22.08.2017 | Duke University

nachricht Once invincible superbug squashed by 'superteam' of antibiotics
22.08.2017 | University at Buffalo

All articles from Health and Medicine >>>

The most recent press releases about innovation >>>

Die letzten 5 Focus-News des innovations-reports im Überblick:

Im Focus: Fizzy soda water could be key to clean manufacture of flat wonder material: Graphene

Whether you call it effervescent, fizzy, or sparkling, carbonated water is making a comeback as a beverage. Aside from quenching thirst, researchers at the University of Illinois at Urbana-Champaign have discovered a new use for these "bubbly" concoctions that will have major impact on the manufacturer of the world's thinnest, flattest, and one most useful materials -- graphene.

As graphene's popularity grows as an advanced "wonder" material, the speed and quality at which it can be manufactured will be paramount. With that in mind,...

Im Focus: Exotic quantum states made from light: Physicists create optical “wells” for a super-photon

Physicists at the University of Bonn have managed to create optical hollows and more complex patterns into which the light of a Bose-Einstein condensate flows. The creation of such highly low-loss structures for light is a prerequisite for complex light circuits, such as for quantum information processing for a new generation of computers. The researchers are now presenting their results in the journal Nature Photonics.

Light particles (photons) occur as tiny, indivisible portions. Many thousands of these light portions can be merged to form a single super-photon if they are...

Im Focus: Circular RNA linked to brain function

For the first time, scientists have shown that circular RNA is linked to brain function. When a RNA molecule called Cdr1as was deleted from the genome of mice, the animals had problems filtering out unnecessary information – like patients suffering from neuropsychiatric disorders.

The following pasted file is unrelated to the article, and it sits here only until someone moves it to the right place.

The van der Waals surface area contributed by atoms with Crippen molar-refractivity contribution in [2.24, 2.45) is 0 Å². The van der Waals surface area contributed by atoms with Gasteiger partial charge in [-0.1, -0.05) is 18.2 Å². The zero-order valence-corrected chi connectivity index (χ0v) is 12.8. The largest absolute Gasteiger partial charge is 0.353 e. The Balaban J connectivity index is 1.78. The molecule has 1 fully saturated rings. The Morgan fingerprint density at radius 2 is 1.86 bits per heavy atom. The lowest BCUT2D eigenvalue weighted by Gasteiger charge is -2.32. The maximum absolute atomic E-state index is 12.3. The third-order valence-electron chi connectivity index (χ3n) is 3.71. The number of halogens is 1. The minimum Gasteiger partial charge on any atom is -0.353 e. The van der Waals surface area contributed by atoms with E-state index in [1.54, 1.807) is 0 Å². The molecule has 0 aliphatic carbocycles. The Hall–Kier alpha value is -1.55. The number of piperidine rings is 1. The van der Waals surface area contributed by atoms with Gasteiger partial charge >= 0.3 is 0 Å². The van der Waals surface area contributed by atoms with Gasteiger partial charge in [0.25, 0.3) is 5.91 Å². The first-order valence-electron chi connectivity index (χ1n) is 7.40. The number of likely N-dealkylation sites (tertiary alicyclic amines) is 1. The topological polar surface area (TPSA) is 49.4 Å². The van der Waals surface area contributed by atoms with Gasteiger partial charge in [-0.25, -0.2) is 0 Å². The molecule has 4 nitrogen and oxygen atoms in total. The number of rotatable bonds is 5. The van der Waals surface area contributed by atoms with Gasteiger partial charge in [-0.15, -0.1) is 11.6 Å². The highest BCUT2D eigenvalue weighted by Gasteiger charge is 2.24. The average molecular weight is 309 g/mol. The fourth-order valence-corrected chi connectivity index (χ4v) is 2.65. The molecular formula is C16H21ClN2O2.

While hundreds of circular RNAs (circRNAs) are abundant in mammalian brains, one big question has remained unanswered: What are they actually good for? In the...

Im Focus: RAVAN CubeSat measures Earth's outgoing energy

An experimental small satellite has successfully collected and delivered data on a key measurement for predicting changes in Earth's climate.

The Radiometer Assessment using Vertically Aligned Nanotubes (RAVAN) CubeSat was launched into low-Earth orbit on Nov. 11, 2016, in order to test new...

Im Focus: Scientists shine new light on the “other high temperature superconductor”

A study led by scientists of the Max Planck Institute for the Structure and Dynamics of Matter (MPSD) at the Center for Free-Electron Laser Science in Hamburg presents evidence of the coexistence of superconductivity and “charge-density-waves” in compounds of the poorly-studied family of bismuthates. This observation opens up new perspectives for a deeper understanding of the phenomenon of high-temperature superconductivity, a topic which is at the core of condensed matter research since more than 30 years. The paper by Nicoletti et al has been published in the PNAS.

Since the beginning of the 20th century, superconductivity had been observed in some metals at temperatures only a few degrees above the absolute zero (minus...

All Focus news of the innovation-report >>>

Anzeige

Anzeige

Event News

Call for Papers – ICNFT 2018, 5th International Conference on New Forming Technology

16.08.2017 | Event News

Sustainability is the business model of tomorrow

04.08.2017 | Event News

Clash of Realities 2017: Registration now open. International Conference at TH Köln

26.07.2017 | Event News

 
Latest News

Cholesterol-lowering drugs may fight infectious disease

22.08.2017 | Health and Medicine

Meter-sized single-crystal graphene growth becomes possible

22.08.2017 | Materials Sciences

Repairing damaged hearts with self-healing heart cells

22.08.2017 | Life Sciences

VideoLinks
B2B-VideoLinks
More VideoLinks >>>